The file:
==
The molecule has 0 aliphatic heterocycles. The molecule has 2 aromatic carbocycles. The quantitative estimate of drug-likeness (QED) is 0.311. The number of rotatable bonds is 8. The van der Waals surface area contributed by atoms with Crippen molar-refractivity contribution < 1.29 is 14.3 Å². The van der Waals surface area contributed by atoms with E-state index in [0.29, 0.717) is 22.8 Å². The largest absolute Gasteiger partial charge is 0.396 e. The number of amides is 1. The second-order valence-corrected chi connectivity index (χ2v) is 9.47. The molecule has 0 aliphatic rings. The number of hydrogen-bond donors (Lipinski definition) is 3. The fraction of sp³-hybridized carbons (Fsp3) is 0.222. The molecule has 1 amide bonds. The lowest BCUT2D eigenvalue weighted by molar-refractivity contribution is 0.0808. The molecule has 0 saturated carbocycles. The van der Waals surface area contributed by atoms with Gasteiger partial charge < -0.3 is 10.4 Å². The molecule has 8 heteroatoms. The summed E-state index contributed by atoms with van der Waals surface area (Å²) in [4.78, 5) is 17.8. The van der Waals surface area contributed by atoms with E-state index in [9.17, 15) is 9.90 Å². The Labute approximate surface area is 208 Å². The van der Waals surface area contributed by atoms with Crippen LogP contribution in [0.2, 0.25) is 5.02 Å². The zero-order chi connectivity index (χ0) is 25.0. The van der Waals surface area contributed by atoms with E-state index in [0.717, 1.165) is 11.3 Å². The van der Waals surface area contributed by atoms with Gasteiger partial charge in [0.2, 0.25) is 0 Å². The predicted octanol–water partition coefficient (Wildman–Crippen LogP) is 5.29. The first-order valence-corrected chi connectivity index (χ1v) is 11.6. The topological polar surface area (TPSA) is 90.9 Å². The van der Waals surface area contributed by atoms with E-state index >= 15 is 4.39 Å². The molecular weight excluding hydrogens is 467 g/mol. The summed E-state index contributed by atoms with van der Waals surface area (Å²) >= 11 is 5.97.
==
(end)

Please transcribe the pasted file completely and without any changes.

The molecule has 0 aliphatic heterocycles. The molecule has 2 aromatic carbocycles. The quantitative estimate of drug-likeness (QED) is 0.311. The number of rotatable bonds is 8. The van der Waals surface area contributed by atoms with Crippen molar-refractivity contribution < 1.29 is 14.3 Å². The van der Waals surface area contributed by atoms with E-state index in [0.29, 0.717) is 22.8 Å². The largest absolute Gasteiger partial charge is 0.396 e. The number of amides is 1. The second-order valence-corrected chi connectivity index (χ2v) is 9.47. The molecule has 0 aliphatic rings. The number of hydrogen-bond donors (Lipinski definition) is 3. The fraction of sp³-hybridized carbons (Fsp3) is 0.222. The molecule has 1 amide bonds. The lowest BCUT2D eigenvalue weighted by molar-refractivity contribution is 0.0808. The molecule has 0 saturated carbocycles. The van der Waals surface area contributed by atoms with Gasteiger partial charge < -0.3 is 10.4 Å². The molecule has 8 heteroatoms. The summed E-state index contributed by atoms with van der Waals surface area (Å²) in [4.78, 5) is 17.8. The van der Waals surface area contributed by atoms with E-state index in [9.17, 15) is 9.90 Å². The Labute approximate surface area is 208 Å². The van der Waals surface area contributed by atoms with Crippen LogP contribution in [0.2, 0.25) is 5.02 Å². The zero-order chi connectivity index (χ0) is 25.0. The van der Waals surface area contributed by atoms with E-state index in [0.717, 1.165) is 11.3 Å². The van der Waals surface area contributed by atoms with Gasteiger partial charge in [0.2, 0.25) is 0 Å². The predicted octanol–water partition coefficient (Wildman–Crippen LogP) is 5.29. The first-order valence-corrected chi connectivity index (χ1v) is 11.6. The topological polar surface area (TPSA) is 90.9 Å². The van der Waals surface area contributed by atoms with E-state index >= 15 is 4.39 Å². The molecular weight excluding hydrogens is 467 g/mol. The summed E-state index contributed by atoms with van der Waals surface area (Å²) >= 11 is 5.97.